it, the new thread hasn't started yet. If I give option specifications
in an initializer, is it a compile-time error?

: >        "These concepts are integrated smoothly into the Oberon
: >         language by an upgrade of record types and the addition
: >         of one keyword and one built-in procedure."
: >
: >I count SELF, EXCLUSIVE, SHARED, PASSIVATE(), PRIORITY(level), and
: >TIMESHARED. Also, procedure entries may have an option specification
: >clause ( optionlist ). This seems more than the addition of a keyword
: >and a built-in procedure. The changes are still minimal, but the above
: >statement seems to downplay exactly how much *has* changed.
:
: SELF is the keyword, PASSIVATE is the proc, and the rest are only
: predefined in the options section.

I'd say that EXCLUSIVE, SHARED, PRIORITY(level), and TIMESHARED
are at least pre-declared identifiers - putting them on the same
level as INTEGER, INC(), and TRUE ( *and* PASSIVATE() ).

The options section is a syntax change to procedure declarations.

It also seems to me that upgraded records, and especially initializers,
require more language rules than have been indicated.

I'm not saying these aren't valid additions in this context. But they
are all changes and shouldn't be discounted.

: >I'm not sure I understand the relationship between module types and
: >the upgraded record type. Are you simply saying that a module type
: >is a special ( anonymous ) case of record type? If so, then can we
: >now import modules locally within records? Can we import records
: >within other records?
:
: A module is an instance, not a type, so you can't type-extend it. As for
: importing, that is one of the many restrictions to record types that they
: _didn't_ remove, along with CONST and TYPE sections.

I'd be more impressed if this gave reflexive properties to modules
and allowed metaprogramming. Does this view of modules do that?

: All they really removed was the restriction that records have no block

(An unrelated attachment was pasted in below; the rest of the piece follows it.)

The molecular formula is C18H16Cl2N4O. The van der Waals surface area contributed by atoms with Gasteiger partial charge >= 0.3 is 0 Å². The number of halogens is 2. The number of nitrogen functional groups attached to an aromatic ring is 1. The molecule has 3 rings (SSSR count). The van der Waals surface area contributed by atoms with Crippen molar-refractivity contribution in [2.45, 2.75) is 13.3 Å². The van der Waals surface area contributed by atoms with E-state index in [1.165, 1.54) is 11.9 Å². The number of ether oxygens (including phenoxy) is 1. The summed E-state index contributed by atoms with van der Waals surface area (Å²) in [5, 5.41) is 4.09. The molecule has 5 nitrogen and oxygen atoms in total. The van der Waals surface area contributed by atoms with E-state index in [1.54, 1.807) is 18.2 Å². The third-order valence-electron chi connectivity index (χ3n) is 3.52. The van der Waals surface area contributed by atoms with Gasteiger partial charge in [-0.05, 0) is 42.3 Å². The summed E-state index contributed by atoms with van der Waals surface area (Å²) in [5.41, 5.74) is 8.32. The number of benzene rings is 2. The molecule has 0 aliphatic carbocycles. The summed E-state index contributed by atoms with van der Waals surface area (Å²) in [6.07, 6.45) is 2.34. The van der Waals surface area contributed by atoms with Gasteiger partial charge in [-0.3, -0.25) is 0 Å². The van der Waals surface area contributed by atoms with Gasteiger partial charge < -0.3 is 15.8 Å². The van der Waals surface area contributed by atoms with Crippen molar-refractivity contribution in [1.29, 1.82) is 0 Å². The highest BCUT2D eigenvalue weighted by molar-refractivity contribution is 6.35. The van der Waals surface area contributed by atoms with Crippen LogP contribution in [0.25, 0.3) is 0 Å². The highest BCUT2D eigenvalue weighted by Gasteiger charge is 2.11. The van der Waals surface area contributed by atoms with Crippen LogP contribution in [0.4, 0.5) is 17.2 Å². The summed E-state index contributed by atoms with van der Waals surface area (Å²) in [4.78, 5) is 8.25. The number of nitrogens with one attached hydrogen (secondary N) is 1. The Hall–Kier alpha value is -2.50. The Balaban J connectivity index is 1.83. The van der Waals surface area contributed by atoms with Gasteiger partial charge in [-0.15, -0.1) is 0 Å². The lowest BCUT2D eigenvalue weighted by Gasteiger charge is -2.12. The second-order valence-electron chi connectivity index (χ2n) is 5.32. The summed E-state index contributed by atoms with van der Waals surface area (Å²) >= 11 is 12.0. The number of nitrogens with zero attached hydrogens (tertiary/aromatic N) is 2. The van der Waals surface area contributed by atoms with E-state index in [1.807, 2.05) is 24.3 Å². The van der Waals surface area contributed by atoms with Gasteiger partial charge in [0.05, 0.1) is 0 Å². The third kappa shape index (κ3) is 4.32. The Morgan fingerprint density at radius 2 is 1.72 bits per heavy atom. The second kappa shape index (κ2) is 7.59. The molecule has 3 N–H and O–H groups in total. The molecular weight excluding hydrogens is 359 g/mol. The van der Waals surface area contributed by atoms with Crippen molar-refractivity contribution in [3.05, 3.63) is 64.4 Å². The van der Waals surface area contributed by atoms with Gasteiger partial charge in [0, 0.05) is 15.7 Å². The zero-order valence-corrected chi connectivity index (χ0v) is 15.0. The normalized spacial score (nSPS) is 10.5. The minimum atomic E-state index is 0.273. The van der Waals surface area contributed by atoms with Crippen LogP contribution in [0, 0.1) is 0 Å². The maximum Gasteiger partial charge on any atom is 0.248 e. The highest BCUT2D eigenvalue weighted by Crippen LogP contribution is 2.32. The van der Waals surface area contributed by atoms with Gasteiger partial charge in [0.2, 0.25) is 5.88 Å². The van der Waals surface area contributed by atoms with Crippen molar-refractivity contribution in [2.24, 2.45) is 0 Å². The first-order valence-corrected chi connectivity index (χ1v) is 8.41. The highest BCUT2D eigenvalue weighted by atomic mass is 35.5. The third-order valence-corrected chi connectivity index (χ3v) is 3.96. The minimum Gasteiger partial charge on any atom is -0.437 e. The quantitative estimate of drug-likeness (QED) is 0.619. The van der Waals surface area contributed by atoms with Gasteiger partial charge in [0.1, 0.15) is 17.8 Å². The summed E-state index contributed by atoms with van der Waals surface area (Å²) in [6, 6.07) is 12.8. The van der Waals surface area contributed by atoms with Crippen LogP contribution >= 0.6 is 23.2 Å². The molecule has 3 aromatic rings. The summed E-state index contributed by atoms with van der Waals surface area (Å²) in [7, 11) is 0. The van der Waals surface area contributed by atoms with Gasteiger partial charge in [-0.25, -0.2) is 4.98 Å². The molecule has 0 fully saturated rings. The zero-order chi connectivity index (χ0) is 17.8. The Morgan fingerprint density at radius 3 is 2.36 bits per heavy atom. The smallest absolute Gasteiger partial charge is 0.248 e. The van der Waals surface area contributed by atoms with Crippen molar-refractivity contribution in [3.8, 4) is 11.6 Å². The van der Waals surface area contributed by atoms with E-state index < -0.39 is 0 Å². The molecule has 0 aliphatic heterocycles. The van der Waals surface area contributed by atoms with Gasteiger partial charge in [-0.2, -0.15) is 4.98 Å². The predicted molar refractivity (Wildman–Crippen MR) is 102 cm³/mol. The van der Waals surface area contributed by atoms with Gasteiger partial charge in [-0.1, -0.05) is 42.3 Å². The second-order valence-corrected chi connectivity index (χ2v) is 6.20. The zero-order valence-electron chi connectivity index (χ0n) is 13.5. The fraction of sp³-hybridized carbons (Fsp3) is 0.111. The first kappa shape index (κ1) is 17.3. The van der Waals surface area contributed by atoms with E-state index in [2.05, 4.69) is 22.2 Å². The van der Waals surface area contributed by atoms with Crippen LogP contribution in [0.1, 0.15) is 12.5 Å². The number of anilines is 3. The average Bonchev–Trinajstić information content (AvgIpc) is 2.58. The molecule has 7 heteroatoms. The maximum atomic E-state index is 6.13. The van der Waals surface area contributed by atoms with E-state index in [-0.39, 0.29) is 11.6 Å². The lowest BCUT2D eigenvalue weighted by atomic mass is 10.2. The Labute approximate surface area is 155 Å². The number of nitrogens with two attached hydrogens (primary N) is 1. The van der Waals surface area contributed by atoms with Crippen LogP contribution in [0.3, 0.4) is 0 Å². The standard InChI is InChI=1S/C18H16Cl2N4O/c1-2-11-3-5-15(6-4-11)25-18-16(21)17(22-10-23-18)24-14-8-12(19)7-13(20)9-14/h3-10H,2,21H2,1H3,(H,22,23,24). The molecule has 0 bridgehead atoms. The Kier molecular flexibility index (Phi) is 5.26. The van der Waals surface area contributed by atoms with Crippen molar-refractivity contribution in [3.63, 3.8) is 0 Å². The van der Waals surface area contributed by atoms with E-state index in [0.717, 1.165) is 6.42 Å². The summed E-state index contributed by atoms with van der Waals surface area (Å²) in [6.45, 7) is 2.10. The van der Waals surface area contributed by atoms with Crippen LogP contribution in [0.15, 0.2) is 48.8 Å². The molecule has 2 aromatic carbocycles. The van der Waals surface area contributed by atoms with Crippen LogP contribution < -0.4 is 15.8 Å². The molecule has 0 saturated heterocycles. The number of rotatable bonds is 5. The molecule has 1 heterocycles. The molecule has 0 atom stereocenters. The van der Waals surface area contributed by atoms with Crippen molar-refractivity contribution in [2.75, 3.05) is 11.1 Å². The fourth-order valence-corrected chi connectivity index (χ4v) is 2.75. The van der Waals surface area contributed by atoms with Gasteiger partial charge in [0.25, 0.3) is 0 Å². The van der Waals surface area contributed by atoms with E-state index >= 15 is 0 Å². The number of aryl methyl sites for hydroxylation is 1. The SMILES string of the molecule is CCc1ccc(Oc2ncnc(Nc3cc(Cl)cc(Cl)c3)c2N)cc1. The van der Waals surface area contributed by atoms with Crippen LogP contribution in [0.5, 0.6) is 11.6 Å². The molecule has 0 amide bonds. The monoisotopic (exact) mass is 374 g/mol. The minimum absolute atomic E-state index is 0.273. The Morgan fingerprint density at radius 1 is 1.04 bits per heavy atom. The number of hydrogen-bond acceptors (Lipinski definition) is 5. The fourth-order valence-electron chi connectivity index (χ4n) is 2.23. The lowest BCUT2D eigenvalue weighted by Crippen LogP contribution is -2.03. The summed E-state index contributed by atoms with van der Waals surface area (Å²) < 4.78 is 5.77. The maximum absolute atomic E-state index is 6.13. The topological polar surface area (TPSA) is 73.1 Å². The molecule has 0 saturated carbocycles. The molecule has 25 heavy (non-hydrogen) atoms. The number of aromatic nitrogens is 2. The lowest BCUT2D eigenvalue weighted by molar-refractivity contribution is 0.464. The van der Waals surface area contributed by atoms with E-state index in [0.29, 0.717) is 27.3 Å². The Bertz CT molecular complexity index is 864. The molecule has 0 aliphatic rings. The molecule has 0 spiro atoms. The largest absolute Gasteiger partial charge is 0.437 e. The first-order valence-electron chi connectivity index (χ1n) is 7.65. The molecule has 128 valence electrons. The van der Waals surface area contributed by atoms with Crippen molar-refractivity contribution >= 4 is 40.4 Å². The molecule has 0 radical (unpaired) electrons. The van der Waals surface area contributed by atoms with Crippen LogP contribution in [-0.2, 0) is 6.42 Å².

: of code
: that they execute, like modules did. This further similarity between
: modules and records makes it easier for the compiler to use more of the
: same code to implement both. This helps to simplify things quite a bit,
: which is a good thing because the parallel processing makes things more
: complex.

This is great for compiler writers; but how does this view help me as a
programmer? Other than as "synatctic sugar"...

: >    BEGIN ... NEW (x, myT, myH); ... (* creation of pointer-based object *)
: >    END
: >
: >    VAR X: ObjDesc(myT, myH); (* creation of static object *)
:

I've thought about this some more. NEW(x, myT, myH) actually seems
pretty sensible. Though if you disallow NEW(x), then I would also say
a direct invocation of an intializer - say x.Init(myT, myH) -
should be an error.

It's the VAR X: ObjDesc(myT, myH) still bothers me. For one thing, it
makes things awkward because myT and myH have to be either globals or
parameters to the procedure which defines X.

But, if the initializer must always be called before the record body
executes, then VAR X: ObjDesc; doesn't make any sense. And then neither
does an explicit call to an initializer - or would the record body be
executed again as well?

Also consider,

   TYPE
        Record0 = RECORD
           VAR x, y: INTEGER;
           ...
           (* PROCEDURE& Init (x, y: INTEGER); Oops... x and y would hide
                                               record fields.  *)
           PROCEDURE& Init (x1, y1: INTEGER);  (* Use different names *)
           BEGIN x := x1; y := y1
           END Init;

        BEGIN
           ...